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Annabelle Larousse (X)  Identity Verified
Ireland
Local time: 03:50
French to English
+ ...
TOPIC STARTER
Thanx May 9, 2009

Hey guys--
Thanx bunches for your replies to my post. Dunno why anyone would think English ain't my first language. It is, and I can write in different styles, too. It ain't hard, jus depends on what you wanna say. You know where I'm comin from?
Actually, you've given me some things to think about here. As regards the frustration of dealing with publishers, I've had some experience with that--being the author of some (probably deservedly) unpublished plays and some (obviously dese
... See more
Hey guys--
Thanx bunches for your replies to my post. Dunno why anyone would think English ain't my first language. It is, and I can write in different styles, too. It ain't hard, jus depends on what you wanna say. You know where I'm comin from?
Actually, you've given me some things to think about here. As regards the frustration of dealing with publishers, I've had some experience with that--being the author of some (probably deservedly) unpublished plays and some (obviously deservedly) published short stories. So that's nothing new to me.
This translation is something I really want to do. A project of love, so to speak. And if it doesn't get published at all, or if it doesn't make any money for me, I can live with that. Some of you have answered some questions I had at the back of mind, so thanks for that.
Wishing you all the best, Seneca.
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Susanna Garcia  Identity Verified
Local time: 03:50
Italian to English
+ ...
In memoriam
censorship May 9, 2009

Lesley Clarke wrote:

I cannot think why Susana would think you are not a native speaker or why the censorship about the way you express yourself



No censorship or insult intended; just wondering.


 

Eric Wood  Identity Verified
United States
Local time: 21:50
German to English
Glad to find this Nov 20, 2011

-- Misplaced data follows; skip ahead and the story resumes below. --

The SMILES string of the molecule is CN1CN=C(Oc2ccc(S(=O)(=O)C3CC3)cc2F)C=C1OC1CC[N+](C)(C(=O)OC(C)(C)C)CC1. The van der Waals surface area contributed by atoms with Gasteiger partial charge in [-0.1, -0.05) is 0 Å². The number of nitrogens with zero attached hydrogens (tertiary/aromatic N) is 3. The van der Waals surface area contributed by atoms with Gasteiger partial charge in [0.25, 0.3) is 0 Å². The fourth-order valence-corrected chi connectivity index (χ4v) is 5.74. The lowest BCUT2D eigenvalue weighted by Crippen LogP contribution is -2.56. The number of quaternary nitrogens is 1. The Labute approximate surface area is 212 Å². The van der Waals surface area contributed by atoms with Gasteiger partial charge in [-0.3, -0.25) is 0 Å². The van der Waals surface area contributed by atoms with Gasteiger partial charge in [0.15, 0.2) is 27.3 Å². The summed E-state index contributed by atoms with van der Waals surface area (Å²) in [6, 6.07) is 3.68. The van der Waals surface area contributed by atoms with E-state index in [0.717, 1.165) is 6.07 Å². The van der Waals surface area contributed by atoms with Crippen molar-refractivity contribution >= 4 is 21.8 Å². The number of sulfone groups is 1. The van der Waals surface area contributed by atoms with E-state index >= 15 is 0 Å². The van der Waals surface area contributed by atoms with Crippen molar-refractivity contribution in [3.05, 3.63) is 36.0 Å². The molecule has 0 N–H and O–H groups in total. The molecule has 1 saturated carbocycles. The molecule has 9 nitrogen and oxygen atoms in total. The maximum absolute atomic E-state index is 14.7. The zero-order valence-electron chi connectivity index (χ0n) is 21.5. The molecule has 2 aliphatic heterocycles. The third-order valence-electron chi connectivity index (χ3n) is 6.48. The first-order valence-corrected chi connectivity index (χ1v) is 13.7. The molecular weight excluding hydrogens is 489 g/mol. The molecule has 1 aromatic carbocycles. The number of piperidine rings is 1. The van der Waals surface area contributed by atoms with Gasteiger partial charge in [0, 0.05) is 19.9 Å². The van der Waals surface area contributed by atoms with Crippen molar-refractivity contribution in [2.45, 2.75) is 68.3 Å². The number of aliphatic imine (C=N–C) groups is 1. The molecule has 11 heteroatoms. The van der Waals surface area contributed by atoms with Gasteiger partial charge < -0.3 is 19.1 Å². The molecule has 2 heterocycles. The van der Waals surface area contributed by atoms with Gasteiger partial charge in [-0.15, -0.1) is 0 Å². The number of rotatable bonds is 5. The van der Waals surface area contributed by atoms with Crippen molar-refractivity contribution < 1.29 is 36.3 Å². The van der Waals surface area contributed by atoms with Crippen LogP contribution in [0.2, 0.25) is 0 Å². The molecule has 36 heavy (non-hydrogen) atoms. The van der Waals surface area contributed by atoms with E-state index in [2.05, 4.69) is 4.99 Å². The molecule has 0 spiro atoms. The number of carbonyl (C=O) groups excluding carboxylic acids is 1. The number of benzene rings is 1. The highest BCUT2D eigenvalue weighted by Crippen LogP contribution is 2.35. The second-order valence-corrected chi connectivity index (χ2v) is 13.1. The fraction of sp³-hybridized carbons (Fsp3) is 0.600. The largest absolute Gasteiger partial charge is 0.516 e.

I've been wondering whether I should go ahead with translating a certain series of German novels. I think I will.

I wonder how it would be to try and self-publish a translation? I know that authors can get away with this, but I don't know what all would be involved in that. I imagine one must find a printer, and then there are the matters of payment and securing permission. I can't think there would be much beyond that, though, except of course for the actual translating work.


 

José Henrique Lamensdorf  Identity Verified
Brazil
Local time: 00:50
English to Portuguese
+ ...
In memoriam
On self-publishing Nov 20, 2011

My story - http://www.lamensdorf.com.br/the_search.html - is now ancient history (1995). However it may shed some light on self-publishing, if any of it remains as it was then.

Nowadays, self-publishing an e-book is a piece of cake, and cheap cake. If it is successful, it may eventually come out in hardcopy. However it's so easy that any new such book will be a drop in the ocean.
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My story - http://www.lamensdorf.com.br/the_search.html - is now ancient history (1995). However it may shed some light on self-publishing, if any of it remains as it was then.

Nowadays, self-publishing an e-book is a piece of cake, and cheap cake. If it is successful, it may eventually come out in hardcopy. However it's so easy that any new such book will be a drop in the ocean. However in case of a translation, if the original book has been overwhelmingly successful, and some arrangement with the author/original publisher makes it possible for the translation to piggyback on that success, there will be a chance to make it happen.